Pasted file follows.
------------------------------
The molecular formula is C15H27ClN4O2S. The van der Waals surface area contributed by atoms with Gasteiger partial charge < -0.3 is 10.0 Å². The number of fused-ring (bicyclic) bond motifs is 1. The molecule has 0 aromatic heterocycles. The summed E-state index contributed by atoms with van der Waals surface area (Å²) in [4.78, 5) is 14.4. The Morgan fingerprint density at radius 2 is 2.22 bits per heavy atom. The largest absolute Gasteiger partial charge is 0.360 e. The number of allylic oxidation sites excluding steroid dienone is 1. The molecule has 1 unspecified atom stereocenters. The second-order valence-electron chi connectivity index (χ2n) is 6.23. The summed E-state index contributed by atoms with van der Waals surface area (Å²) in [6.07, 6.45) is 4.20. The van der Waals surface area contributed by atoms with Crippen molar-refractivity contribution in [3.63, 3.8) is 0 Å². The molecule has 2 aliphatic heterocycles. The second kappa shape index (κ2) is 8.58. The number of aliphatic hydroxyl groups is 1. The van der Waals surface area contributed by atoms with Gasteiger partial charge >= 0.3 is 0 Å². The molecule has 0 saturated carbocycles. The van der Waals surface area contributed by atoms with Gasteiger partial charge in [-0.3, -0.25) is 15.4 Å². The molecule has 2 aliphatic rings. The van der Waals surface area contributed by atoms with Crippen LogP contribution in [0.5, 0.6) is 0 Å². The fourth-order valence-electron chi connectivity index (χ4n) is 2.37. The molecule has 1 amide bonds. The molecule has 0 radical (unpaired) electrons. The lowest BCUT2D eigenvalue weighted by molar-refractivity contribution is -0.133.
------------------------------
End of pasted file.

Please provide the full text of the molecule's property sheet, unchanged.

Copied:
The molecular formula is C15H27ClN4O2S. The van der Waals surface area contributed by atoms with Gasteiger partial charge < -0.3 is 10.0 Å². The number of fused-ring (bicyclic) bond motifs is 1. The molecule has 0 aromatic heterocycles. The summed E-state index contributed by atoms with van der Waals surface area (Å²) in [4.78, 5) is 14.4. The Morgan fingerprint density at radius 2 is 2.22 bits per heavy atom. The largest absolute Gasteiger partial charge is 0.360 e. The number of allylic oxidation sites excluding steroid dienone is 1. The molecule has 1 unspecified atom stereocenters. The second-order valence-electron chi connectivity index (χ2n) is 6.23. The summed E-state index contributed by atoms with van der Waals surface area (Å²) in [6.07, 6.45) is 4.20. The van der Waals surface area contributed by atoms with Crippen molar-refractivity contribution in [3.63, 3.8) is 0 Å². The molecule has 2 aliphatic heterocycles. The second kappa shape index (κ2) is 8.58. The number of aliphatic hydroxyl groups is 1. The van der Waals surface area contributed by atoms with Gasteiger partial charge >= 0.3 is 0 Å². The molecule has 0 saturated carbocycles. The van der Waals surface area contributed by atoms with Gasteiger partial charge in [-0.3, -0.25) is 15.4 Å². The molecule has 2 aliphatic rings. The van der Waals surface area contributed by atoms with Crippen LogP contribution in [0.5, 0.6) is 0 Å². The fourth-order valence-electron chi connectivity index (χ4n) is 2.37. The molecule has 1 amide bonds. The molecule has 0 radical (unpaired) electrons. The lowest BCUT2D eigenvalue weighted by molar-refractivity contribution is -0.133.